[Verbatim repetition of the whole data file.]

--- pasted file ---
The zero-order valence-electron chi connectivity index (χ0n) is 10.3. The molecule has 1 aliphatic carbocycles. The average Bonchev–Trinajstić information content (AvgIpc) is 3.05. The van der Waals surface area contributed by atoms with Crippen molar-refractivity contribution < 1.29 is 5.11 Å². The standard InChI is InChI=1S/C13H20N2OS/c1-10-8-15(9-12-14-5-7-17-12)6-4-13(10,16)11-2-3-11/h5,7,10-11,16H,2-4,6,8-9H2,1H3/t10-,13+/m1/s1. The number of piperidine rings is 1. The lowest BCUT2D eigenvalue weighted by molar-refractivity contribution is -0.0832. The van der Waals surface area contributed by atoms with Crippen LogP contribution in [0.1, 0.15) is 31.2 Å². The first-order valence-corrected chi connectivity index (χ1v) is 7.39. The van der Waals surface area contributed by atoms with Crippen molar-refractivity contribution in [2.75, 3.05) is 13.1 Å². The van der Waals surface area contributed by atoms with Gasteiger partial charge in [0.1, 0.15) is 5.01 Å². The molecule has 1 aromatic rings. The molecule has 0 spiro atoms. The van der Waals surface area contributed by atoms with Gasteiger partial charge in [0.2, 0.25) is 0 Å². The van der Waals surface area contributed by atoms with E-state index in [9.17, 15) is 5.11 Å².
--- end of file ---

The zero-order valence-electron chi connectivity index (χ0n) is 10.3. The molecule has 1 aliphatic carbocycles. The average Bonchev–Trinajstić information content (AvgIpc) is 3.05. The van der Waals surface area contributed by atoms with Crippen molar-refractivity contribution < 1.29 is 5.11 Å². The standard InChI is InChI=1S/C13H20N2OS/c1-10-8-15(9-12-14-5-7-17-12)6-4-13(10,16)11-2-3-11/h5,7,10-11,16H,2-4,6,8-9H2,1H3/t10-,13+/m1/s1. The number of piperidine rings is 1. The lowest BCUT2D eigenvalue weighted by molar-refractivity contribution is -0.0832. The van der Waals surface area contributed by atoms with Crippen LogP contribution in [0.1, 0.15) is 31.2 Å². The first-order valence-corrected chi connectivity index (χ1v) is 7.39. The van der Waals surface area contributed by atoms with Crippen molar-refractivity contribution in [2.75, 3.05) is 13.1 Å². The van der Waals surface area contributed by atoms with Gasteiger partial charge in [0.1, 0.15) is 5.01 Å². The molecule has 1 aromatic rings. The molecule has 0 spiro atoms. The van der Waals surface area contributed by atoms with Gasteiger partial charge in [0.2, 0.25) is 0 Å². The van der Waals surface area contributed by atoms with E-state index in [9.17, 15) is 5.11 Å².